Tuesday night’s agenda for the meeting of Powell City Council looked light and uneventful. However, it was what didn’t show up on the agenda that ruled the night. Residents from Powell and Liberty Township showed up in droves to plead with council members to take action against the controversial proposal before the Liberty Township Board of Trustees to hand emergency medical services (EMS) over to Delaware County.
The unofficial public hearing came on the heels of Monday’s Liberty Township Board of Trustees meeting, which saw hundreds of residents show up to vehemently oppose the proposal. Hundreds, perhaps thousands, more watched the Monday meeting via a live stream.
Dr. Warren Yamarick, the medical director for the township since 1990, was the first to approach the podium to address the council on Tuesday. He said that since taking over as the director, the men and women of the Liberty Township Fire Department have worked hard to become “an elite, highly recognized, and knowledgeable leader in EMS care.”
Yamarick cited the township’s 2011 State EMS Provider of the Year award as proof of what has been built in the township since 1990. He also said he has never been reached out to for any discussion about the best way to provide medical care in the community.
“When somebody wants to change how the structure of EMS is provided … that affects patient care, and the health and welfare of every one of our citizens,” Yamarick said. “If you do that, wouldn’t it be in our best interest and your best interest that whoever is in charge of doing that talk to the medical director of over 35 years, who is responsible for the patient care that is provided in this county?”
Liberty Township Trustee Shyra Eichhorn said, “In all of the years that I have been a trustee, I’ve never come before (Powell City Council), and we have a high deal of respect between us that you have matters you vote on, we have matters we vote on … However, this is a very different kind of situation. We’re not talking about an apartment complex. We’re not talking about a new housing development. We’re talking about the safety and well-being of all of our residents.”
Eichhorn told the council they need to get involved and said, “I know if I were you, I would want a seat at the table.”
Once the public comment session was closed, Mayor Jon Bennehoof kicked off council’s comments by pointing out he has made his stance of opposition clear in prior meetings involving the EMS proposal.
Vice Mayor Tom Counts said the most important thing is to “speak out as quickly as we can before there is any kind of action that is taken, which leads us down a road that isn’t appropriate.” Counts was referring to the next Liberty Township trustees meeting being scheduled to take place before the next Powell City Council meeting.
Of his own personal stance on the proposal, Counts said he has always been skeptical of the proposal and the pace with which it is being pushed along needs to be slowed down considerably.
“I look at this issue in two different ways,” Councilman Daniel Swartwout said. “I look at this issue both as a council member with constituents who have overwhelmingly told us that they oppose any changes to our fire and EMS model that we currently have … I also look at this issue as many of the folks (at the meeting) do, as a family who is a ‘frequent flyer’ for Liberty Township Fire and EMS.”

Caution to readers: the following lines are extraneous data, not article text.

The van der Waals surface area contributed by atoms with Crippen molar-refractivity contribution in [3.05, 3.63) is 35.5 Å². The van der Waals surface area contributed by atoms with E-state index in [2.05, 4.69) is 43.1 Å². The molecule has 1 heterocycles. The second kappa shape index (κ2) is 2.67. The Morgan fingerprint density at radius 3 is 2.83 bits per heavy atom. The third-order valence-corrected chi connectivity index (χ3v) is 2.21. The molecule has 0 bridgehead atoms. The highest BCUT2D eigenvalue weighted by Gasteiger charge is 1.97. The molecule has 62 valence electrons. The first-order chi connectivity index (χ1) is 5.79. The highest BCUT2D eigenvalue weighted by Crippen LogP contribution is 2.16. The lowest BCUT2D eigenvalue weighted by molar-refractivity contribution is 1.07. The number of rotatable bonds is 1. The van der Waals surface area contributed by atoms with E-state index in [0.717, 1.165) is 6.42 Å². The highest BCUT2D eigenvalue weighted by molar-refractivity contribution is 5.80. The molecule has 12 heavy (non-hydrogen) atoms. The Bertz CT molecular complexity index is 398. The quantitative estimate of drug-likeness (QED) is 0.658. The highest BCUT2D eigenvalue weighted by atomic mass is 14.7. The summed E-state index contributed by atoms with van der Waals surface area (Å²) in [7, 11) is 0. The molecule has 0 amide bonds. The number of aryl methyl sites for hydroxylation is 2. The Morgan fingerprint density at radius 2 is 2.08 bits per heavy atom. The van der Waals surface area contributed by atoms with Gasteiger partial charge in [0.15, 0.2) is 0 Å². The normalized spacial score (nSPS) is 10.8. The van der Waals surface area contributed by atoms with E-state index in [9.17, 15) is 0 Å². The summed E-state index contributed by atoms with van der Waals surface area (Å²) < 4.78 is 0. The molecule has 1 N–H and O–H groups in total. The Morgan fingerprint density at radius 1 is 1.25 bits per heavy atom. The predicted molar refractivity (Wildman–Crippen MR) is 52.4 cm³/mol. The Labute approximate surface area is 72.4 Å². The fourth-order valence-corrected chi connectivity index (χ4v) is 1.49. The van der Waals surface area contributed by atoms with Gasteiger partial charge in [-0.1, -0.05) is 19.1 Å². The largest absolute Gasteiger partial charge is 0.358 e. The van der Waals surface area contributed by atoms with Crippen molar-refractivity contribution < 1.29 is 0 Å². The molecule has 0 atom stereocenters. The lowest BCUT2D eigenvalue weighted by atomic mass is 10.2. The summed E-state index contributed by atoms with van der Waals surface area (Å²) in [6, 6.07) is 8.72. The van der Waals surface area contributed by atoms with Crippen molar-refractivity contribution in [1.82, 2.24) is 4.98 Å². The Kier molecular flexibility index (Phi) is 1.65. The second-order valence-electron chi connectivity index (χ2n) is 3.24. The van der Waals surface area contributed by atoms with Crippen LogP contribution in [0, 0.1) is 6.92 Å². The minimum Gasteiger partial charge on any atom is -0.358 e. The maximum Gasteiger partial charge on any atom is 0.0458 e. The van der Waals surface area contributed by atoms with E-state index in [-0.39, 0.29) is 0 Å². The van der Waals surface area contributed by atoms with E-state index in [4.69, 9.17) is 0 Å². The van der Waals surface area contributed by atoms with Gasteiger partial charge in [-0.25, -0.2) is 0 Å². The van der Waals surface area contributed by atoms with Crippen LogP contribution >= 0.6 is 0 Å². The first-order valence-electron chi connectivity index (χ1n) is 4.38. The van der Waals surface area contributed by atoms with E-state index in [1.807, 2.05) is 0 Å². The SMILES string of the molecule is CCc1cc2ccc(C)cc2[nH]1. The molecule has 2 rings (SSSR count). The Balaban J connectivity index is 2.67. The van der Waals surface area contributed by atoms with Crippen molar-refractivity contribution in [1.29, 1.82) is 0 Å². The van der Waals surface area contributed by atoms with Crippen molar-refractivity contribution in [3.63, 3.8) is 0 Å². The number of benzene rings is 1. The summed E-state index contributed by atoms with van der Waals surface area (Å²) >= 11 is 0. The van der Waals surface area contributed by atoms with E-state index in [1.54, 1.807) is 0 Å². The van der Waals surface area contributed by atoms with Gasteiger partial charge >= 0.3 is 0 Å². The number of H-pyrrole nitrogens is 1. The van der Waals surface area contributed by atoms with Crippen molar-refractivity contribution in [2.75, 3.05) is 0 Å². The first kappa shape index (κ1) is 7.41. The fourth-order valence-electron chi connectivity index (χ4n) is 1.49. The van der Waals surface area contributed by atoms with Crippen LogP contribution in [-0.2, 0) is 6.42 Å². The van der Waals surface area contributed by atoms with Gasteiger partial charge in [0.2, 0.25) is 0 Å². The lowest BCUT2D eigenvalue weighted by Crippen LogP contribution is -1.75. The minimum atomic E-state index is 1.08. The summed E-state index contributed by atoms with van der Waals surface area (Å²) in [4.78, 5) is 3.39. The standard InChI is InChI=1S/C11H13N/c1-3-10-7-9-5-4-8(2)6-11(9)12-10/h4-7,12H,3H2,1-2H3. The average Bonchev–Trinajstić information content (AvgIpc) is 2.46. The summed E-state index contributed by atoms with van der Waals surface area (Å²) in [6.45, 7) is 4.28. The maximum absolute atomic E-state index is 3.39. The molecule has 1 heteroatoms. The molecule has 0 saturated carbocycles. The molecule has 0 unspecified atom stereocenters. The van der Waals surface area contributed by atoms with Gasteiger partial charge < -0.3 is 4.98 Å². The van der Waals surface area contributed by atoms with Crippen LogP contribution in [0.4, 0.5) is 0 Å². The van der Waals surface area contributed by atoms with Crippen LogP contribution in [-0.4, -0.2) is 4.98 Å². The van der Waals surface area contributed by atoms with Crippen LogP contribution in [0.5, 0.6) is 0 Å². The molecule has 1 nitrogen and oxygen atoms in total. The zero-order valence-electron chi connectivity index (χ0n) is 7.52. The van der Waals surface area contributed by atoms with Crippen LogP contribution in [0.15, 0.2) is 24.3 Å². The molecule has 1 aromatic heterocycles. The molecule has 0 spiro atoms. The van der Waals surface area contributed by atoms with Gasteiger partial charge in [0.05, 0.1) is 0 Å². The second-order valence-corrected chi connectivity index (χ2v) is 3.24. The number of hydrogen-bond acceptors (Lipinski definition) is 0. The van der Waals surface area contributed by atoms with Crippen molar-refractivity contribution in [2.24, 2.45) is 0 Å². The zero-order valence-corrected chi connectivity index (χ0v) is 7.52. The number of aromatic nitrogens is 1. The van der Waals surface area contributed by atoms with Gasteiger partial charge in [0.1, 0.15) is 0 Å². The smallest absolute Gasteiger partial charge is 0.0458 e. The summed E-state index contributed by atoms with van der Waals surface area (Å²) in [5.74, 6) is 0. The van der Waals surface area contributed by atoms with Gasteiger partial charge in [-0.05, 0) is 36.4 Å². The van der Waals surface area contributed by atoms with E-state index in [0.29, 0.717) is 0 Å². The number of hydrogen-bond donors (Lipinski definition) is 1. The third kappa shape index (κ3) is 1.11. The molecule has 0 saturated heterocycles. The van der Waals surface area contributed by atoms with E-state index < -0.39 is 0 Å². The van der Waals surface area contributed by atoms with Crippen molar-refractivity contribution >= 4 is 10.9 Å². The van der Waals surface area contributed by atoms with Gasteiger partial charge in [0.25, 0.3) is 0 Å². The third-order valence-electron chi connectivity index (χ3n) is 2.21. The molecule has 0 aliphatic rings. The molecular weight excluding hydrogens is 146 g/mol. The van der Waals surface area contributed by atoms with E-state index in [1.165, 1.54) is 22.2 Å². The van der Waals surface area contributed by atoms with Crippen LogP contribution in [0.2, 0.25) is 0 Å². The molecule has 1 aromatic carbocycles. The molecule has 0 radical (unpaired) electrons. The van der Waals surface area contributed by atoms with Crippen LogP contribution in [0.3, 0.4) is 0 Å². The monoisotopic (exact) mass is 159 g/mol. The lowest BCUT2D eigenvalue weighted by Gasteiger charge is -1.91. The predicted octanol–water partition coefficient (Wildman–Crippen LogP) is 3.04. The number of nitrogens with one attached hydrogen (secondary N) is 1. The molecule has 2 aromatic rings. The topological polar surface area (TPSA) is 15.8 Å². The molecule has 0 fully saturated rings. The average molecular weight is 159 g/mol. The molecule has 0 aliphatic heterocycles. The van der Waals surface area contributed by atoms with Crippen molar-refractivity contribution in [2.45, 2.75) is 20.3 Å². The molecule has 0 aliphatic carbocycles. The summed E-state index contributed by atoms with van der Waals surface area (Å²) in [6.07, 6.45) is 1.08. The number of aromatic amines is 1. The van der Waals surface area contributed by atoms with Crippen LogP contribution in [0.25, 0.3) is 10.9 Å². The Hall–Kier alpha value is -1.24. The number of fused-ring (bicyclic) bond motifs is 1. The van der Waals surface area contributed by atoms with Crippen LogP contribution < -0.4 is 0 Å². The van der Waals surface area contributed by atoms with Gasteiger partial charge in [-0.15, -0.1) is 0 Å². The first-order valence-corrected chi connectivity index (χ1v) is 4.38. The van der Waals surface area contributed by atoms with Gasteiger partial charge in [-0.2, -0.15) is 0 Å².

Swartwout shared the story of his sister-in-law, who once suffered a massive stroke, but said that because of the excellent work of Liberty Township Fire and EMS, she is still able to stay in the home with her child.
“It pains me to think of any changes that could come to that, that would separate that family, because that’s what we’re talking about,” Swartwout said. “We’re talking about danger. We’re talking about separating families. We’re talking about minutes — crucial minutes — and seconds that matter. We have such a great system that we have now, I see no reason to change it.”
He went on to say that since catching wind of the vote by the county commissioners to send the proposal to Liberty Township, he has done everything he can to look at any and all alternatives the city can take to save Liberty Township’s EMS.
“I am committed to that now, and I will be committed to that ongoing,” he concluded.
Bennehoof offered the final comments of the night, echoing the sentiments of his fellow council members and presenting an emphatic and clear picture of where the city stands on the issue.
“I am in full support of the fire and EMS as it exists in Liberty Township, and I am in full support of the people who think that since 74.79 percent of the township and 78 percent of the population of Powell voted in favor of the last levy, that we ought just not fix something that isn’t broken,” Bennehoof said.
He added, “Everyone (on council), and Shyra (Eichhorn) and her colleagues, has taken an oath of office to protect the health, safety, and welfare of our communities, and I’ll be damned if I ever violate one of my oaths.”
With that, Counts moved that “this council be resolved to oppose the current plan by Liberty Township trustees.” He added motions to “show support and, with gratitude, express our appreciation to the Liberty Township fire and EMS staff” and asked that city staff prepare a formal resolution and “help council with identifying items and measures that the city can take to fulfill these resolutions that we’re taking.”
The motions were seconded by Bennehoof and approved without hesitation by each council member. Following the vote, the council members received a standing ovation from the residents in attendance.
The next Liberty Township Board of Trustees meeting is scheduled for 7 p.m. on Monday, Dec. 17, with Powell City Council next scheduled to meet the following day, Dec. 18.
Reach Dillon Davis at 740-413-0904. Follow him on Twitter @ddavis_gazette.